Shoplifting has always been part of the retail industry. Small shopkeepers and big businesses alike understand that a small percentage of the public will try to take products without paying for them if possible.
Shoplifting actually factors in to how businesses price the products that they sell to the public, how they lay out their stores and even the jobs that staff perform. Of course, even if companies work “shrink losses” in to their total operating costs, they still try to prevent shoplifting.
Management team members and loss prevention or security staff will keep a close eye on shopper behavior, stock levels and entrances to minimize business losses. Unfortunately, an increase in shoplifting over the past year may prompt retailers to become aggressive and possibly accuse those who did nothing wrong.
What looks like shoplifting can be innocent behavior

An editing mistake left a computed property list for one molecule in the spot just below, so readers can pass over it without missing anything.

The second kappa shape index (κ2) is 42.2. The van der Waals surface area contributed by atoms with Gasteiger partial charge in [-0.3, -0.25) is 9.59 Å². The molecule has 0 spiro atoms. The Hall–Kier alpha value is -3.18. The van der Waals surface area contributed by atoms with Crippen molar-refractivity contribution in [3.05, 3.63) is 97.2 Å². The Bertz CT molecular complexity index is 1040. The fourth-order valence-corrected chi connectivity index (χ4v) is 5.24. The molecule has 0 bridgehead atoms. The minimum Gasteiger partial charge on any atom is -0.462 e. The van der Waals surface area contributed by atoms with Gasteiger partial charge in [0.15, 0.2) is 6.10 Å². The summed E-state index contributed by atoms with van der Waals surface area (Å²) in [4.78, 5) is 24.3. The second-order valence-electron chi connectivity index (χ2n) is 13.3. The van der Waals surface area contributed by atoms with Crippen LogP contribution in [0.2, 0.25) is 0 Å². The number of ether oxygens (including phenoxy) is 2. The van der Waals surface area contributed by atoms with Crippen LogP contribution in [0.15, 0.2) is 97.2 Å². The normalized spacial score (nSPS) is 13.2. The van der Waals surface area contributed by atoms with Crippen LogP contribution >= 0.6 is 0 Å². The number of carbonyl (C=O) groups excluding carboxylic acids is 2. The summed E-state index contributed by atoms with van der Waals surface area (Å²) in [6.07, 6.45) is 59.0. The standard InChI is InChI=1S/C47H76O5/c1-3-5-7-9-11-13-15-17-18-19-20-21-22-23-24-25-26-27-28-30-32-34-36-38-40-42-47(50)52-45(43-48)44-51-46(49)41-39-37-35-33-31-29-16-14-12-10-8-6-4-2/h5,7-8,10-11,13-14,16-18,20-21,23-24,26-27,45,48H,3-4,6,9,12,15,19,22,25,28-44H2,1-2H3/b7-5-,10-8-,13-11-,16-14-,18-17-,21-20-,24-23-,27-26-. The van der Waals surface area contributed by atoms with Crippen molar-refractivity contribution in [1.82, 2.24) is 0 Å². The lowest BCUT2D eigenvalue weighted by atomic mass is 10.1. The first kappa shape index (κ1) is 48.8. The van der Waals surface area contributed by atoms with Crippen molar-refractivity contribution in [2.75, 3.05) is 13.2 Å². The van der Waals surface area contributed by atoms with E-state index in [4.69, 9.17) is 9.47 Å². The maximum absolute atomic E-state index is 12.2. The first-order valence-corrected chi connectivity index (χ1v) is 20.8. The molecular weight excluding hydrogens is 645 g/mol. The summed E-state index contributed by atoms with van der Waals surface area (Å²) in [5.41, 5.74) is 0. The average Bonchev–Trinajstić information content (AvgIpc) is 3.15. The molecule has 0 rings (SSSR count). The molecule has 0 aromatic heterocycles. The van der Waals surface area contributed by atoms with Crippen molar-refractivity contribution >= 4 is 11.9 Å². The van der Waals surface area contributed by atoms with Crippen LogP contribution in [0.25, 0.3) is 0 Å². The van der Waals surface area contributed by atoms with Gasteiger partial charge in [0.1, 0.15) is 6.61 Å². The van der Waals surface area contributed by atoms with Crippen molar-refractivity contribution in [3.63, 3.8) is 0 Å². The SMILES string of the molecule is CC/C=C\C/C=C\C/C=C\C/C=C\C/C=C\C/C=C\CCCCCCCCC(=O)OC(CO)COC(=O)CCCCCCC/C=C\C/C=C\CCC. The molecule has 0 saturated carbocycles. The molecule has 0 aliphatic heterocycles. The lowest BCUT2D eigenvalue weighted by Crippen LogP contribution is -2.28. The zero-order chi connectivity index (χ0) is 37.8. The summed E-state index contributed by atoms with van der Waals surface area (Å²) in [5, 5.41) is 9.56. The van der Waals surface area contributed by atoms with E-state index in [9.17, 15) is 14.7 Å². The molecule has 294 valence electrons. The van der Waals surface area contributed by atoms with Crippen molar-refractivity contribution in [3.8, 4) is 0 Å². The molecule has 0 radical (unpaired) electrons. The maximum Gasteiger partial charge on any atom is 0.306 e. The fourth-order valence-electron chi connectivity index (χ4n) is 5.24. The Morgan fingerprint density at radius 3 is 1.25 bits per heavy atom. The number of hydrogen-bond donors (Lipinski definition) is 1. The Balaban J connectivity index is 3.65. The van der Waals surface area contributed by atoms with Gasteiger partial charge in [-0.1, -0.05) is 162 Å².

Shoplifting can take many forms. Sometimes it involves people trying to run out of a store with an armful or cartload of products before anyone stops them. Other people unwrap and deactivate security devices on products and hide them in their clothing, baby strollers or carts, possibly under products they intend to pay for. Some people put items inside other items, and others swap out price tags.
Anything that you do in a store that seems out of the ordinary, from trying on two pairs of sunglasses at once to placing items in certain spots under your cart might lead to accusations of shoplifting. Sometimes, people are detained and then arrested before they ever even leave a store.
If you face shoplifting allegations because of over-aggressive enforcement efforts at a local store, you will want to aggressively defend against the pending theft charges that could limit your options in the future. An experienced attorney can help.